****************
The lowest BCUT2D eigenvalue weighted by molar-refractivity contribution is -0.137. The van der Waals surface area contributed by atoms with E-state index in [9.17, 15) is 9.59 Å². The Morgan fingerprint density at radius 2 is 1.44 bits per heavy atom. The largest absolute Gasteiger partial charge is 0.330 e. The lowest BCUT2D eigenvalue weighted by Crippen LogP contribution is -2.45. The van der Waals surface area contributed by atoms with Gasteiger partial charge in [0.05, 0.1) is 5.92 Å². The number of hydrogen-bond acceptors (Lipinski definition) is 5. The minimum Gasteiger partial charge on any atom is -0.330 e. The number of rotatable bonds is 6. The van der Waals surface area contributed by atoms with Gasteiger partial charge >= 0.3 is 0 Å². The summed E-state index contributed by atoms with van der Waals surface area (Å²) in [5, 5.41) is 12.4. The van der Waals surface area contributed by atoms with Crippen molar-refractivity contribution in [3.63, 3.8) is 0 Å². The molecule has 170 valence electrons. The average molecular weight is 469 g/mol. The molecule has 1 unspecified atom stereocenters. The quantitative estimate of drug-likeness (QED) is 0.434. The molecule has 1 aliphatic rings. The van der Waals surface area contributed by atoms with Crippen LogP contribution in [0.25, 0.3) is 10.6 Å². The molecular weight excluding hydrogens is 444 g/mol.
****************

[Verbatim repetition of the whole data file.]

The lowest BCUT2D eigenvalue weighted by molar-refractivity contribution is -0.137. The van der Waals surface area contributed by atoms with E-state index in [9.17, 15) is 9.59 Å². The Morgan fingerprint density at radius 2 is 1.44 bits per heavy atom. The largest absolute Gasteiger partial charge is 0.330 e. The lowest BCUT2D eigenvalue weighted by Crippen LogP contribution is -2.45. The van der Waals surface area contributed by atoms with Gasteiger partial charge in [0.05, 0.1) is 5.92 Å². The number of hydrogen-bond acceptors (Lipinski definition) is 5. The minimum Gasteiger partial charge on any atom is -0.330 e. The number of rotatable bonds is 6. The van der Waals surface area contributed by atoms with Gasteiger partial charge >= 0.3 is 0 Å². The summed E-state index contributed by atoms with van der Waals surface area (Å²) in [5, 5.41) is 12.4. The van der Waals surface area contributed by atoms with Crippen molar-refractivity contribution in [3.63, 3.8) is 0 Å². The molecule has 170 valence electrons. The average molecular weight is 469 g/mol. The molecule has 1 unspecified atom stereocenters. The quantitative estimate of drug-likeness (QED) is 0.434. The molecule has 1 aliphatic rings. The van der Waals surface area contributed by atoms with Crippen LogP contribution in [0.25, 0.3) is 10.6 Å². The molecular weight excluding hydrogens is 444 g/mol.